Uttam from Bangladesh (Contributed photos by Adam Konczewski)
Excelsior, Minn. (January 29, 2010) – World Cultures Day is a series of cultural showcases presented to students by international speakers. Students learn about daily life in other cultures, meeting face-to-face with international speakers from Azerbaijan, Bangladesh, China, Côte d’Ivoire, Germany, Finland, France, Hungary, India, Indonesia, Kenya, Mexico, the Netherlands, Nicaragua, Nigeria, Poland, South Korea, Spain, Tajikistan, United Arab Emirates and Vietnam.These international guests rotate throughout classrooms in the school, showing their traditional dress and artifacts, and discussing the culture and daily life of their home countries.
The Excelsior event featured Uttam from Bangladesh, Su Yen from South Korea, and Bing Hu from China, who all taught various aspects of their culture to children through stories and other activities.
Other featured speaker events focused on African drumming by Brian Van Tassel, a member of Hayor Bibimma (which means bringing the masses of Mother Africa together). This drumming group combines traditional African drumming with a contemporary twist.
The children were taught the basics of African rhythmic language which is found globally in today’s popular music. Van Tassel also demonstrated some Djembe drum techniques for the students and show them how to play various bells and shakers.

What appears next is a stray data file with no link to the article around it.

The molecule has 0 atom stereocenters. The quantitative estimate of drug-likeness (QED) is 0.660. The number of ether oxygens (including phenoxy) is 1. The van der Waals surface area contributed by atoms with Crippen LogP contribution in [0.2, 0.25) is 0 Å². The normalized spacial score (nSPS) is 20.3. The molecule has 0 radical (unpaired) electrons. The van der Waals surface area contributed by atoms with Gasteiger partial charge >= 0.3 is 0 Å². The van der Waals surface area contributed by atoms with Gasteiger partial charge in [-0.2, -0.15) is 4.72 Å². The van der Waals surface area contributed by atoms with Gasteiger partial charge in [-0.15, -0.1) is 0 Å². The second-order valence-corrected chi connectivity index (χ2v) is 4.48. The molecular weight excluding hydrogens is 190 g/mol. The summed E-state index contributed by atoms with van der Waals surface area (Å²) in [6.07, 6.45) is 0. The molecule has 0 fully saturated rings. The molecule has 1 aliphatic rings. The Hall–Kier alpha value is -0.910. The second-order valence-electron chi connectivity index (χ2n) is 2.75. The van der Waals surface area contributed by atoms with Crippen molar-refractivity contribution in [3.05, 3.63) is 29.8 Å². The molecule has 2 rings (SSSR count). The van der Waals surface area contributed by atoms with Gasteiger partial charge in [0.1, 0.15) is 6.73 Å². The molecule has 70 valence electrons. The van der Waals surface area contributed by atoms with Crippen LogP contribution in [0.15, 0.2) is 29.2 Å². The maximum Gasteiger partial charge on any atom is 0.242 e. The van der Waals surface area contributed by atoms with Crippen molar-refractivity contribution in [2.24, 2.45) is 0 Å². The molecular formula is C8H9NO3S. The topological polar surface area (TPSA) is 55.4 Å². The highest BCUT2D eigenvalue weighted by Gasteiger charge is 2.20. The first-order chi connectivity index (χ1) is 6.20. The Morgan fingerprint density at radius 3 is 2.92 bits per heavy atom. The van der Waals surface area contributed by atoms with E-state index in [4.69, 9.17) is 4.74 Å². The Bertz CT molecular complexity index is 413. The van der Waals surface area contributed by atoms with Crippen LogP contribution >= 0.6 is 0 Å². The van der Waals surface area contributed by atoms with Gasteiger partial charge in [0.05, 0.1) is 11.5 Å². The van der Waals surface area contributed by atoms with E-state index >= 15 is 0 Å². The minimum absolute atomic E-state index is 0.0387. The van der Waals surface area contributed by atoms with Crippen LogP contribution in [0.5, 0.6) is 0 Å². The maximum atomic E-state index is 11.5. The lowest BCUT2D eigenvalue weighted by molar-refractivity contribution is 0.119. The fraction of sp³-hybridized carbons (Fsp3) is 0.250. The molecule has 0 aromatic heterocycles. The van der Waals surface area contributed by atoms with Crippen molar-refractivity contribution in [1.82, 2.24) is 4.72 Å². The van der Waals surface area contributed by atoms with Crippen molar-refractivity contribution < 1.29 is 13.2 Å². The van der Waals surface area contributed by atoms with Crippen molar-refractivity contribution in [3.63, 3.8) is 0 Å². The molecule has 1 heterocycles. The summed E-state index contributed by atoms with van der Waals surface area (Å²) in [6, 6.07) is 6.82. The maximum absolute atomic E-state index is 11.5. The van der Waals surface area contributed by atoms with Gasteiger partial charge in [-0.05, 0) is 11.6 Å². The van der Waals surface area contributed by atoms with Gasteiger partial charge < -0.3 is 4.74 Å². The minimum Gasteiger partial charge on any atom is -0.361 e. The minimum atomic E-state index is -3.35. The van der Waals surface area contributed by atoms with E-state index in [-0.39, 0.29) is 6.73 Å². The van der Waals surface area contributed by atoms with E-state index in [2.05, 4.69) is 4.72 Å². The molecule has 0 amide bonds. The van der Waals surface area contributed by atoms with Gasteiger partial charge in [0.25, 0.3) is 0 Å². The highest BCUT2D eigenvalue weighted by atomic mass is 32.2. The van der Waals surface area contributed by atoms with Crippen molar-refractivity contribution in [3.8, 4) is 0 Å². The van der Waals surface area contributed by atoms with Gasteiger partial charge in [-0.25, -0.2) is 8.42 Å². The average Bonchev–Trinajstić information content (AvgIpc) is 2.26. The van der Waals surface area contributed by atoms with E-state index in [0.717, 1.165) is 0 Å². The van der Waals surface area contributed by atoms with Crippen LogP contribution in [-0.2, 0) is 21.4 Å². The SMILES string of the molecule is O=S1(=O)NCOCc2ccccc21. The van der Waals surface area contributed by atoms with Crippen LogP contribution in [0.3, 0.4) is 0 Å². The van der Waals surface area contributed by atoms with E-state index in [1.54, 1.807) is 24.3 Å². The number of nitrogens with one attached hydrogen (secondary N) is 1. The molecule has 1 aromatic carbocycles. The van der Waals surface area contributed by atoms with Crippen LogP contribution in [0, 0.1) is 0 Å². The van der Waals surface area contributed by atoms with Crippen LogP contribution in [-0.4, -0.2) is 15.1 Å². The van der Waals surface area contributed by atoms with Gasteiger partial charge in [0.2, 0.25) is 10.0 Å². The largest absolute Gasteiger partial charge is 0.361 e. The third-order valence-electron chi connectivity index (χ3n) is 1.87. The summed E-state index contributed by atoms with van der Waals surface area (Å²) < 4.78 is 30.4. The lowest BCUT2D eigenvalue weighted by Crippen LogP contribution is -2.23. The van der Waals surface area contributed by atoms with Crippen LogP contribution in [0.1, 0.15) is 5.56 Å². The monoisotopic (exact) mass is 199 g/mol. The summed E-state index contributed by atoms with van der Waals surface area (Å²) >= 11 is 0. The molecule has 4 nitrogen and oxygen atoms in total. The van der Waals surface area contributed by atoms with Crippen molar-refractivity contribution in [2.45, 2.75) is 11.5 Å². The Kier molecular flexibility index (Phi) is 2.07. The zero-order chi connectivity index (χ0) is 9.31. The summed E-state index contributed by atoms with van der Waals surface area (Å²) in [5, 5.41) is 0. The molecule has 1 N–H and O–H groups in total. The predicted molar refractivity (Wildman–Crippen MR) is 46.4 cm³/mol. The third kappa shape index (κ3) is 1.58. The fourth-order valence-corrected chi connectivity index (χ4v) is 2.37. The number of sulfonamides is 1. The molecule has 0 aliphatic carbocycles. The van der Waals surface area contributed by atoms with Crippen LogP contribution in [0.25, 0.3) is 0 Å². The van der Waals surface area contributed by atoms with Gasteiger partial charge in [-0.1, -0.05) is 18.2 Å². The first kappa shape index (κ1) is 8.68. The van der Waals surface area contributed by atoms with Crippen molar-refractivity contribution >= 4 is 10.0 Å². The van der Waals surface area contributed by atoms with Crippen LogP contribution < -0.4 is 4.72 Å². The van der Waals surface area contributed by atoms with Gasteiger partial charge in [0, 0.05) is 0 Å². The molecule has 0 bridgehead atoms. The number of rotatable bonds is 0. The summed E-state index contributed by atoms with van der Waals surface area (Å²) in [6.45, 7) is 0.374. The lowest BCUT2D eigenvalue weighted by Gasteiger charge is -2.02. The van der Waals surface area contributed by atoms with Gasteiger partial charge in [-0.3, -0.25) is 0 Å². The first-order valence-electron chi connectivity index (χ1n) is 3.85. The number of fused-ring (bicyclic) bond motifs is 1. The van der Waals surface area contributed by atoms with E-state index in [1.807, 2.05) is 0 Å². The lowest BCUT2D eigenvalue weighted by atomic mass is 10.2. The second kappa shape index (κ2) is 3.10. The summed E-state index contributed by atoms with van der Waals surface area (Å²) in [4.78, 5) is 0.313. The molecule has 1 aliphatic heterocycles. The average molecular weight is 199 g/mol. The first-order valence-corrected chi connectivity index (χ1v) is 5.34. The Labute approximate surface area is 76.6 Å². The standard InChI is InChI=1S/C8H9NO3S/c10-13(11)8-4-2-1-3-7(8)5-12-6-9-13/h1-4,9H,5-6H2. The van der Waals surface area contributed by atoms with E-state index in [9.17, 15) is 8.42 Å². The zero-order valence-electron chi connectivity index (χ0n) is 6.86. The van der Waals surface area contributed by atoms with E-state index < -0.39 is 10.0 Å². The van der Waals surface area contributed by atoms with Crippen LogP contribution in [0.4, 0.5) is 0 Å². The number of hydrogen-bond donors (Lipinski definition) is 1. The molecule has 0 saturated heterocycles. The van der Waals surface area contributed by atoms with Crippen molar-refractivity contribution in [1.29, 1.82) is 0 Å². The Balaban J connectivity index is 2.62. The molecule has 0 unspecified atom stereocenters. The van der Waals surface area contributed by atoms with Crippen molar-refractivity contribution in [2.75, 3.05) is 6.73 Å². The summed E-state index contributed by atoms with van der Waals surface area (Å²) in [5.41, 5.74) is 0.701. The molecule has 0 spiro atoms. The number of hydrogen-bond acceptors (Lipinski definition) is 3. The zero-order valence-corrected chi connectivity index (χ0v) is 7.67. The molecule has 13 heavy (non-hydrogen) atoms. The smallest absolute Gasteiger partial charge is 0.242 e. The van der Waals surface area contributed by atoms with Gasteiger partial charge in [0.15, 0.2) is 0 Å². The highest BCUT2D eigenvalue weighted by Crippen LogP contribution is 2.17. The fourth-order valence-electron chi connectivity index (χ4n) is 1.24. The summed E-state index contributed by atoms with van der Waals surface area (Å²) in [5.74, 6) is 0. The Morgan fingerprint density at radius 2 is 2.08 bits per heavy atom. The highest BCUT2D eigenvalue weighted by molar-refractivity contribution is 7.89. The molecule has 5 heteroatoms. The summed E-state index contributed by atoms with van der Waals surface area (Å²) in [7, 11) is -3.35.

Another featured presenter was Juan Pablo Poblanco Mendoza, who performed Spanish and English Children’s songs and dances that are taught in the schools of Nicaragua. The songs were taught in English with attention to encouraging kids to learn another language.
Jose Jeime, a professional Salsa instructor from Mexico, taught children the gracious moves of the native Latino dance.
World Cultures Day is part of the Minnesota International Center’s (MIC) statewide effort to provide the schoolchildren of Minnesota with opportunities to interact with people from other cultures. MIC aims to awaken the children’s curiosity and increase their cultural competency so they can successfully participate in our multicultural community.
During the 2008-2009 academic year, 151 speakers from 50 countries made 900 presentations to a student audience of 30,000.